The County Office of Highway Maintenance is responsible for a wide range of activities, part of which is pipe repair and replacement; ditch and channel maintenance; inlet and drainage pipe cleaning; stormwater management facility maintenance; and maintenance of various flood control facilities.
The following activities are specifically related to maintaining storm drainage and free flowing streams:
- Floodplain maintenance (cutting, mowing and weeding of various sites);
- Cleaning of streams and other stormwater maintenance sites (removal of debris, sediment and materials foreign to the natural vegetation);
- Application of herbicides along improved channels and within pumping stations to aid in vegetation management; and
- Cleaning County-owned and maintained earthen and concrete channels to remove obstructions, cut out heavy woody growth, and perform repairs.
Another important aspect of drainage maintenance is the inspection program. Each year more than 2,400 service requests are received from County residents. Inspectors respond within three working days, unless an emergency is reported, in which case the response is immediate. After high water events, especially if water overtops a road or bridge, an inspection is performed to determine if maintenance and repairs are warranted. A 24-hour emergency on-call program covers emergency service requests, and flood control and pumping station responses.
For questions regarding drainage maintenance, or to report a drainage problem, please contact the Office of Highway Maintenance Customer Service Office at (301) 499-8520. Further information can be found online at Storm Drainage.
Flood Control Facility Maintenance
In the 1940s, the U.S. Army Corps of Engineers constructed the Anacostia Flood Control Project. To manage drainage on the land-side of the levees, the Corps installed four pumping stations. The County operates and maintains the pumping stations, and in coordination with the Corps, conducts an annual inspection of the levees, floodway channel and pumping stations. The County is responsible for maintenance, including mowing, vegetation control, debris removal, and stabilization of erosion.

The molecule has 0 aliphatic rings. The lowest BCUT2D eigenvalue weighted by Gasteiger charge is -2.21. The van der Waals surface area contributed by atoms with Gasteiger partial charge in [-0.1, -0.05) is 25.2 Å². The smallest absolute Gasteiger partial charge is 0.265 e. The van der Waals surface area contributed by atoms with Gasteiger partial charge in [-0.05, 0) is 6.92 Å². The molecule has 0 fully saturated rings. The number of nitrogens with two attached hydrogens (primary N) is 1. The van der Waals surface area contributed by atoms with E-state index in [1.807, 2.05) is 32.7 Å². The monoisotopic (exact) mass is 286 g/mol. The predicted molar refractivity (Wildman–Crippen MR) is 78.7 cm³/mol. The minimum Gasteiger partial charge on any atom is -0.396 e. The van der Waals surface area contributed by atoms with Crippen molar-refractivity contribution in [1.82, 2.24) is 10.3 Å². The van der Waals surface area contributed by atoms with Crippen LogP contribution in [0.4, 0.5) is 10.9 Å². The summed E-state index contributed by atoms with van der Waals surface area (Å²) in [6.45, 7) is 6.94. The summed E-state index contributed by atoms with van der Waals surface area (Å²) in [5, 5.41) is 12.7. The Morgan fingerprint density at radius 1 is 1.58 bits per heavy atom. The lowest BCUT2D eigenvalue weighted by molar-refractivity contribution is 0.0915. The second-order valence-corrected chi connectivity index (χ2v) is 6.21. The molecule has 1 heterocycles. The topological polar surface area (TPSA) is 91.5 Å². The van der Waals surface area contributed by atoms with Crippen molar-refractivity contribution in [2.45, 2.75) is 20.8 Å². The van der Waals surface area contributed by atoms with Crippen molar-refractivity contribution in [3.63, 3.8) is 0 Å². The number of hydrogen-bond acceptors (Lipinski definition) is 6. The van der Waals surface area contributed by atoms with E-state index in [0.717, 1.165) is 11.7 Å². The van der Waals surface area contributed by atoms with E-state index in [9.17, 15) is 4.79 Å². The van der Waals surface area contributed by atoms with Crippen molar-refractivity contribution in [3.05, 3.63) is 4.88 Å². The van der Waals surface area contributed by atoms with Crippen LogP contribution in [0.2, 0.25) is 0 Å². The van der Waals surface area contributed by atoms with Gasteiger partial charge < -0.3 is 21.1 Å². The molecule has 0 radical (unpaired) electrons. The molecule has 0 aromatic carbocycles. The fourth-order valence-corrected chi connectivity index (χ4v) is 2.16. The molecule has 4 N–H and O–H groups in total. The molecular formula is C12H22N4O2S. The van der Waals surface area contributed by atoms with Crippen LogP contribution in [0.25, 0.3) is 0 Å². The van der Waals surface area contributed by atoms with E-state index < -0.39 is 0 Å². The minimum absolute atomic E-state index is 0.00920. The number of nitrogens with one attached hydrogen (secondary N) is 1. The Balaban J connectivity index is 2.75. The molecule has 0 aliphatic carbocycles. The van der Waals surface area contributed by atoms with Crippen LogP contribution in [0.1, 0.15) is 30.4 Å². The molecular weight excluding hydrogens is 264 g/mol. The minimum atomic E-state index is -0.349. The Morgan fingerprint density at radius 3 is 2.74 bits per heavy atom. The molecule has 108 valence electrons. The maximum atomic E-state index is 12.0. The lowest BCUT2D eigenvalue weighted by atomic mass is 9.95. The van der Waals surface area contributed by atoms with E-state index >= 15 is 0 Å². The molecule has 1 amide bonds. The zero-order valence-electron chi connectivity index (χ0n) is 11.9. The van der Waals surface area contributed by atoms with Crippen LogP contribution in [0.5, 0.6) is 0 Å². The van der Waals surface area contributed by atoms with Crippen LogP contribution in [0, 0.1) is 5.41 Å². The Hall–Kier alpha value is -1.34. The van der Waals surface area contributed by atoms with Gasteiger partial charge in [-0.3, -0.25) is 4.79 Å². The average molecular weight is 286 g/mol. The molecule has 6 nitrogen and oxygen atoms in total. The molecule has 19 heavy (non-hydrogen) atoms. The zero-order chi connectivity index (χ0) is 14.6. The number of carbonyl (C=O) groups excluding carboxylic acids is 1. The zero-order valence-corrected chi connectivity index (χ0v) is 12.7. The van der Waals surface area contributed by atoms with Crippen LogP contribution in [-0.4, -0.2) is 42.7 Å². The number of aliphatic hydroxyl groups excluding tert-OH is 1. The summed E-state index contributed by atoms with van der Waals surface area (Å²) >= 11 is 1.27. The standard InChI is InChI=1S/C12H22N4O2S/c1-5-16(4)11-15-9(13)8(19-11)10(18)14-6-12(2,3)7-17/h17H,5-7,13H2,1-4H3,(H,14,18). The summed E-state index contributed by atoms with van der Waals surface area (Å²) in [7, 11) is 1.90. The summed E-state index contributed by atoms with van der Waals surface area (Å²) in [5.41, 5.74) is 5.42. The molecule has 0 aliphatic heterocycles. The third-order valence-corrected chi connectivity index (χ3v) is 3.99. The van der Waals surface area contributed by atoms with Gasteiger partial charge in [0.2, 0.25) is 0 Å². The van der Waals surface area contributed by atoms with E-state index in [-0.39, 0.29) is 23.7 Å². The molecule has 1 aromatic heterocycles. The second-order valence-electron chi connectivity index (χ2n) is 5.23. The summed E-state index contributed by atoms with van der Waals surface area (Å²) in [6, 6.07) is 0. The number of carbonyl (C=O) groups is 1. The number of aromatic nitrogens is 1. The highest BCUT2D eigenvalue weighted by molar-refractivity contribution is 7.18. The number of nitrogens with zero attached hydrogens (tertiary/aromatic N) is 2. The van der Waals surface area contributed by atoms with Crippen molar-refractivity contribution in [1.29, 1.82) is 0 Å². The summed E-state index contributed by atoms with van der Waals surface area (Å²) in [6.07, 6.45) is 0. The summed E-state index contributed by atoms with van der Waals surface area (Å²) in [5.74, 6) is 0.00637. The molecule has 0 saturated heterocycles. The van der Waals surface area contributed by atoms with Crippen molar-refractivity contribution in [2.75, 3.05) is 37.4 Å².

In addition to maintaining the Anacostia flood control project, the County owns, manages, and maintains several non-Federal flood control projects:
- Sligo Creek flood control levee, built by the Washington Suburban Sanitary Commission in 1973;
- Northeast Branch flood and erosion control channelization (above East-West Highway), built by the Washington Suburban Sanitary Commission in 1976;
- Henson Creek flood control levee and channelization near Morningside, built by the Washington Suburban Sanitary Commission in 1972;
- Oxon Run flood control levee near Green Valley Drive, built by the Washington Suburban Sanitary Commission in 1982;
- Oxon Run tributary floodwall, built by the County to protect homes and a school (completed 2004); and
- Northeast Branch flood control levee near Allison Street, built by the Washington Suburban Sanitary Commission.
One of the responsibilities of the Sustainability Services Division (SSD) is to respond to citizen complaints regarding drainage problems. Drainage complaints range in nature from property flooding to home flooding and include such concerns as erosion and problems associated with sump pump discharges. Groundwater-associated problems are investigated with remedial actions suggested for homeowners, along with the provision of a residential drainage manual. A
SSD investigates an average of 500 complaints per year, some of which evolve into corrective projects. Approximately 45 new drainage projects are initiated each year as a result of either homeowner complaints, referrals by other agencies, or requests by County Council Members.
If you are experiencing drainage problems, please call the (301) 883-5832 for assistance.